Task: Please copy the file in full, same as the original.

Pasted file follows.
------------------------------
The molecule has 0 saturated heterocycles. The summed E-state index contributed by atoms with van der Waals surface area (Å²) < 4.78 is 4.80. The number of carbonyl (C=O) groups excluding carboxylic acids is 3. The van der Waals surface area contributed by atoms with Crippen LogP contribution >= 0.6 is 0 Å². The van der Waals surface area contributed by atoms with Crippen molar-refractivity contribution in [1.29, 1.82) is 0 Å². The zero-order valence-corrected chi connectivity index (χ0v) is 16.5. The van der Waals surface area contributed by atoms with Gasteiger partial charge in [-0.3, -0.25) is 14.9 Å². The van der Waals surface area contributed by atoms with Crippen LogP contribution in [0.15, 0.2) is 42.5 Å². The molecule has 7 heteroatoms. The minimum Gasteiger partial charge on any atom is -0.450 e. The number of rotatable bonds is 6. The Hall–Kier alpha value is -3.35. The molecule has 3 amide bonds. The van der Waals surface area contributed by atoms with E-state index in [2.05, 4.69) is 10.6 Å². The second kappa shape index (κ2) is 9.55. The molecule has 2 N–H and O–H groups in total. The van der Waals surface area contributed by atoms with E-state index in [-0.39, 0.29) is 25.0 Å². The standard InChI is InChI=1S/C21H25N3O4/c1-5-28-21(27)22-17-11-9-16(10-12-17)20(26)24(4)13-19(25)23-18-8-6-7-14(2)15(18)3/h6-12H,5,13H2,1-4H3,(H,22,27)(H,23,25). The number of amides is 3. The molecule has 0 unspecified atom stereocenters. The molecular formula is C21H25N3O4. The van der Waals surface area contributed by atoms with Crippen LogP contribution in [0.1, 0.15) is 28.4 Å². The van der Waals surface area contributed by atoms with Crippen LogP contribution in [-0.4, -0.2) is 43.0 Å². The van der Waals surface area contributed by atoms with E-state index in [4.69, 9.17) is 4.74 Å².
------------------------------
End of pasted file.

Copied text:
The molecule has 0 saturated heterocycles. The summed E-state index contributed by atoms with van der Waals surface area (Å²) < 4.78 is 4.80. The number of carbonyl (C=O) groups excluding carboxylic acids is 3. The van der Waals surface area contributed by atoms with Crippen LogP contribution >= 0.6 is 0 Å². The van der Waals surface area contributed by atoms with Crippen molar-refractivity contribution in [1.29, 1.82) is 0 Å². The zero-order valence-corrected chi connectivity index (χ0v) is 16.5. The van der Waals surface area contributed by atoms with Gasteiger partial charge in [-0.3, -0.25) is 14.9 Å². The van der Waals surface area contributed by atoms with Crippen LogP contribution in [0.15, 0.2) is 42.5 Å². The molecule has 7 heteroatoms. The minimum Gasteiger partial charge on any atom is -0.450 e. The number of rotatable bonds is 6. The Hall–Kier alpha value is -3.35. The molecule has 3 amide bonds. The van der Waals surface area contributed by atoms with E-state index in [2.05, 4.69) is 10.6 Å². The second kappa shape index (κ2) is 9.55. The molecule has 2 N–H and O–H groups in total. The van der Waals surface area contributed by atoms with E-state index in [-0.39, 0.29) is 25.0 Å². The standard InChI is InChI=1S/C21H25N3O4/c1-5-28-21(27)22-17-11-9-16(10-12-17)20(26)24(4)13-19(25)23-18-8-6-7-14(2)15(18)3/h6-12H,5,13H2,1-4H3,(H,22,27)(H,23,25). The number of amides is 3. The molecule has 0 unspecified atom stereocenters. The molecular formula is C21H25N3O4. The van der Waals surface area contributed by atoms with Crippen LogP contribution in [0.1, 0.15) is 28.4 Å². The van der Waals surface area contributed by atoms with Crippen LogP contribution in [-0.4, -0.2) is 43.0 Å². The van der Waals surface area contributed by atoms with E-state index in [4.69, 9.17) is 4.74 Å².